“On smaller farm where you have one person who’s the everything - the maintenance man, the cow man, the field man — it’s very hard to find somebody to replace that,” said Mike MacDonald, the owner of a dairy farm in Hatley, near Lennoxville in the Eastern Townships.
He has between 70 and 75 cows, 36 of which are dairy cows.
He said it’s as difficult to find qualified help as it is to fix a date when a farmer can actually leave on vacation, because it depends on various conditions on the farm.
And when farmers are sick, MacDonald said, they usually just suffer through it.
“You kind of just work through it. Maybe you have some pretty bad days but you work through it,” he said.
That’s why the Victoriaville-based Centre for Social Innovation in Agriculture has put together a farmer-replacement program.
Farmers need a break
About 30 farmers are participating in the pilot project, which is run by Michel Gendreau.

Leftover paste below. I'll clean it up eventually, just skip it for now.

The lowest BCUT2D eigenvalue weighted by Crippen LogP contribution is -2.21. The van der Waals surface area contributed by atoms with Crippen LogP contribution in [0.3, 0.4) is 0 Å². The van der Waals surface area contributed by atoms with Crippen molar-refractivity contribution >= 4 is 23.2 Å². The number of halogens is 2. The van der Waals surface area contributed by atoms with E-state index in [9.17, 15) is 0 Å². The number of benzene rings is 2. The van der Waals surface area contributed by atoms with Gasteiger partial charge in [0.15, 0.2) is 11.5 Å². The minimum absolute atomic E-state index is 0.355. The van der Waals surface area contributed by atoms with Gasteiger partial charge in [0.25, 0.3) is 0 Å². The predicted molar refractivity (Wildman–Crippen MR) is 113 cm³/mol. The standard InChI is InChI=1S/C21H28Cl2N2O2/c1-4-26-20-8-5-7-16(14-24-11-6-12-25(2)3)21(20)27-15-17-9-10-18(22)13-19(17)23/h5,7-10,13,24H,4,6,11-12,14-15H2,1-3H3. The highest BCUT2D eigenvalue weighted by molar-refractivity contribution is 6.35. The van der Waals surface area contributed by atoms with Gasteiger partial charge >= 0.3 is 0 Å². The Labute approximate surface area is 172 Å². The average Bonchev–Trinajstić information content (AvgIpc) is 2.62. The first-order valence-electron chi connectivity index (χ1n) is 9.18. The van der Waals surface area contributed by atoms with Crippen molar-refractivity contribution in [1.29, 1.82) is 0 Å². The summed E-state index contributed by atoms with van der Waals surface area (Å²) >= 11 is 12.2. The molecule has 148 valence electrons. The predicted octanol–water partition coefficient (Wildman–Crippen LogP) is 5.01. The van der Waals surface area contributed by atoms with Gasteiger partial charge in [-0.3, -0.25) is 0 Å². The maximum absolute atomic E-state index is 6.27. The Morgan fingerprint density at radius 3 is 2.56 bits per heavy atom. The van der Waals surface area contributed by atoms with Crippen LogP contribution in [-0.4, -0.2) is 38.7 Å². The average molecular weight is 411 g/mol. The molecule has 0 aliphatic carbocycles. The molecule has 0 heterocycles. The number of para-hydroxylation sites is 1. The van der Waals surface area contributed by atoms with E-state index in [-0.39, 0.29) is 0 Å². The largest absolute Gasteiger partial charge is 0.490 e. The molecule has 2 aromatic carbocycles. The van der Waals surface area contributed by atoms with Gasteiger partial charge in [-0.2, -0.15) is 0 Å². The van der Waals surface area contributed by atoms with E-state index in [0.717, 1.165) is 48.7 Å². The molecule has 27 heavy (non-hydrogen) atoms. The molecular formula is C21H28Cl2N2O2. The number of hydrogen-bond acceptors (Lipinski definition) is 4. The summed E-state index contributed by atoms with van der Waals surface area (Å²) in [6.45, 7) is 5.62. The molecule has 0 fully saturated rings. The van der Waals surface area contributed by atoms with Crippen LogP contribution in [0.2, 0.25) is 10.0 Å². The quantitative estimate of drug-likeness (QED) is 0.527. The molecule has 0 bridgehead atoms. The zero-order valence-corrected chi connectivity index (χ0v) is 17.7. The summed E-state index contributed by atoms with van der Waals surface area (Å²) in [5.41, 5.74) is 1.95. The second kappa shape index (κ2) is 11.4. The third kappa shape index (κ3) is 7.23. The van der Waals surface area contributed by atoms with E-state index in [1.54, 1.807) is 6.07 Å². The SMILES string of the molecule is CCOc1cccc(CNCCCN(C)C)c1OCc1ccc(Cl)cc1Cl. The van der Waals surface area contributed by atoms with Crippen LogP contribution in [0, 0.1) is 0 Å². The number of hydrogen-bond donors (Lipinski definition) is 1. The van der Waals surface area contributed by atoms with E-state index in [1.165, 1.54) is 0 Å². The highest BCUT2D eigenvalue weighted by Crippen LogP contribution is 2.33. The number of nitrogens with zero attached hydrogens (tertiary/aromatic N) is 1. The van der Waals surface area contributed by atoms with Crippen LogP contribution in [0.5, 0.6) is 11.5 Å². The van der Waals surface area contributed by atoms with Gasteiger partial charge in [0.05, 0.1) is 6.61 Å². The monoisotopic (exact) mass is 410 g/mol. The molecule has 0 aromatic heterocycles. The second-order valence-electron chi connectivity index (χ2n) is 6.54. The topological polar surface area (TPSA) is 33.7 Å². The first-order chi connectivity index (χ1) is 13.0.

Gendreau said agricultural workers are twice as likely to suffer psychological distress than the average Canadian.
“The owner needs to take a break sometimes,” Gendreau said.
It’s hard for farmers to trust their livelihoods in other people’s hands. MacDonald said it would be worrisome to have someone unfamiliar with his farming methods and schedule taking care of his animals, and said it would require quite a bit of training.
That’s where people like Guillaume Spénard come in. The son of a farmer, he has been working in the sector since he was 10 years old but does not have his own farm.
“So far I’ve done 24 farms with 24 different methods. You have to adapt,” Spénard said.
Gendreau hopes to expand the program, based out of the Victoriaville CEGEP, to cover the entire agriculture-focused Centre-du-Québec region.